How same-sex marriage can boost tax revenues
A new study focusing on Minnesota says legalization can add tens of millions of dollars to state and local coffers.
Here's another, financial argument in favor of same-sex marriage: It can bring in a lot of state revenue.
A new study from the Williams Institute at the UCLA Law School focused on Minnesota -- where state legislators are currently considering the legalization of same-sex marriages. According to the study, extending marriage rights to same-sex couples would bring in tens of millions of dollars for both the state and local economies.
"Marriage equality creates a measurable economic boost for the jurisdictions that enact it," M.V. Lee Badgett, Williams Institute research director and professor of economics at the University of Massachusetts, said in a press release. "But if states don’t use it, they may lose it. A constitutional amendment banning same-sex marriage in Minnesota means that many of these wedding-related expenditures will be made elsewhere."
The study estimates that during the first three years of extending marriage to same-sex couples in Minnesota:
The state's wedding and tourism industries would see spending rise by $42 million. That would include $28 million in additional spending on weddings and $14 million in tourism by out-of-town guests.
Minnesota's overall state and local tax revenues would see a $3 million increase, including about $128,000 in local taxes. Of this increase, $2 million would take place in the first year of same-sex marriage being legalized.
Additional travel spending would mean nearly 300 new jobs being created in the state.
Meanwhile, 26 Minnesota business leaders have sent a letter to the state's governor, house speaker and senate majority leader in support of legalizing same sex-marriage in their state. Along with citing what they see as the inevitability of such legislation, the group stressed the economic benefits of same-sex marriage.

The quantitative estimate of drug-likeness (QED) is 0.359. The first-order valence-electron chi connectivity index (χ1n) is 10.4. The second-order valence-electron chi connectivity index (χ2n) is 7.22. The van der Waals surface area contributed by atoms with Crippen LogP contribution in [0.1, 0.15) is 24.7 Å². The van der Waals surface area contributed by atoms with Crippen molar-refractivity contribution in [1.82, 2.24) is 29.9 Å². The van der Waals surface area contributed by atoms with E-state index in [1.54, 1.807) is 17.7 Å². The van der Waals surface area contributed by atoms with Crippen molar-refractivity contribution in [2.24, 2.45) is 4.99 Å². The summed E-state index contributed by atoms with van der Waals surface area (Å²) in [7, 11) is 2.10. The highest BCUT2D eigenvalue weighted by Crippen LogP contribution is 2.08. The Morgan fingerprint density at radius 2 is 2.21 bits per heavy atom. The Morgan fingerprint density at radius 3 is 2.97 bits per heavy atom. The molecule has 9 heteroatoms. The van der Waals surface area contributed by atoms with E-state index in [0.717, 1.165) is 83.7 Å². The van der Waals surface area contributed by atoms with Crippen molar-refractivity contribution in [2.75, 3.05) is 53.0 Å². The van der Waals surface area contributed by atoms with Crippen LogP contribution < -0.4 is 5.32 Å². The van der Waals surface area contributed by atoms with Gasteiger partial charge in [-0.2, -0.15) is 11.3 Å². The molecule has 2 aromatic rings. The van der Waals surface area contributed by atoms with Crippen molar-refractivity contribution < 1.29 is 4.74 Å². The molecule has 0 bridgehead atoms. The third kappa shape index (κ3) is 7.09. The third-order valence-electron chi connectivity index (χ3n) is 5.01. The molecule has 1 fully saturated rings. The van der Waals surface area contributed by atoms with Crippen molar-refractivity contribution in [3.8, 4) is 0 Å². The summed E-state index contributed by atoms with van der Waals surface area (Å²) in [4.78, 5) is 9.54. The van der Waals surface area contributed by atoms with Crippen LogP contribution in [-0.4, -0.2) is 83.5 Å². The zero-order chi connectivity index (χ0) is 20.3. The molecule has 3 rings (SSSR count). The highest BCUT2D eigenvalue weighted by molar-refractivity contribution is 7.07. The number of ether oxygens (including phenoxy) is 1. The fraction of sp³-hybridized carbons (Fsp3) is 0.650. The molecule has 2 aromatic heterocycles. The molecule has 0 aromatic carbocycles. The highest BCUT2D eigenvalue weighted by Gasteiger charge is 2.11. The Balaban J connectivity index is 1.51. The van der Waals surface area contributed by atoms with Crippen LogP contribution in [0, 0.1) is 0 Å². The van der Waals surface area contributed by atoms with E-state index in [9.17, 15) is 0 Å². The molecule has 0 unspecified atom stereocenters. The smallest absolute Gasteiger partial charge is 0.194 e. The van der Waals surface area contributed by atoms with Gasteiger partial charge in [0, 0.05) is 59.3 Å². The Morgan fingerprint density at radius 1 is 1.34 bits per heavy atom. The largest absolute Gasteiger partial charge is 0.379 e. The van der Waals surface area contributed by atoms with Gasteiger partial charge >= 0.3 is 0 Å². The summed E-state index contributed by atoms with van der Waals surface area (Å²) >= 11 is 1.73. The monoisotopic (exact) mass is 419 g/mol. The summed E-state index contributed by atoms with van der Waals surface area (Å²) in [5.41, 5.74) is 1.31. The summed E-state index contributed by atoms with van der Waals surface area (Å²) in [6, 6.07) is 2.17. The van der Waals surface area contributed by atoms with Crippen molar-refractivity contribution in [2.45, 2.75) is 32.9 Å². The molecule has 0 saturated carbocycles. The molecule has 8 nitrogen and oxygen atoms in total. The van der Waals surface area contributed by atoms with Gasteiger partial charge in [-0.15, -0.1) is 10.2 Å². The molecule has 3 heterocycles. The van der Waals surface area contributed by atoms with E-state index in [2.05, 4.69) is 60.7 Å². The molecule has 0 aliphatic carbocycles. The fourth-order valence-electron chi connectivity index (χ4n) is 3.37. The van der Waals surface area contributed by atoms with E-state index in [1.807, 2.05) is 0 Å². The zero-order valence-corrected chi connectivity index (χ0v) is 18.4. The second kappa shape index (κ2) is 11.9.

"Discrimination is bad for business," they said in the letter. "A welcoming state is essential to recruiting and retaining the best young talent. Minnesota employers have known this for years."
The business leaders also considered how their workers would react to a denial of same-sex marriage in Minnesota. "Marriage inequality makes some of our employees second-class citizens," they said. "Turnover and a loss of productivity are two of the consequences that come when some employees are denied rights that most of us take for granted, including family issues and end-of-life decisions among many others."
More on moneyNOW
Copyright © 2013 Microsoft. All rights reserved.
Fundamental company data and historical chart data provided by Morningstar Inc. Real-time index quotes and delayed quotes supplied by Morningstar Inc. Quotes delayed by up to 15 minutes, except where indicated otherwise. Fund summary, fund performance and dividend data provided by Morningstar Inc. Analyst recommendations provided by Zacks Investment Research. StockScouter data provided by Verus Analytics. IPO data provided by Hoover's Inc. Index membership data provided by Morningstar Inc.
You don't have to sign up for Medicare. The catch? If you don't enroll when you're first eligible, you could pay some serious financial penalties later in life.
- Student loan debt climbs for 5th year in a row
- Plans revived for 'floating city' of 50,000 people
- Homeowners insurance: Bountiful coverage for bad cooking
- 3 stocks for the 3-D printing revolution
- Why restaurants are adding tablets to the tables
- America's greatest export is its debt
- True test for Obamacare: Will it make US healthier?
- Who will foot the bill for Detroit's bankruptcy?
- How to refinance without resetting the mortgage clock
[BRIEFING.COM] The S&P 500 shed 0.1%, registering its fourth consecutive decline. Today's session proved to be a bit of a roller coaster ride for stocks as the S&P 500 opened in the red, rallied into positive territory, fell to fresh lows, and regained the bulk of its losses into the close.
For the second day in a row, the early weakness coincided with heavy selling in Europe. In addition, bonds and risk assets were pressured by a better-than-expected ADP Employment report, which ... More
More Market News
For years, Todd Mills pushed Frito-Lay to make taco shells from Doritos. He died from a brain tumor on Thanksgiving.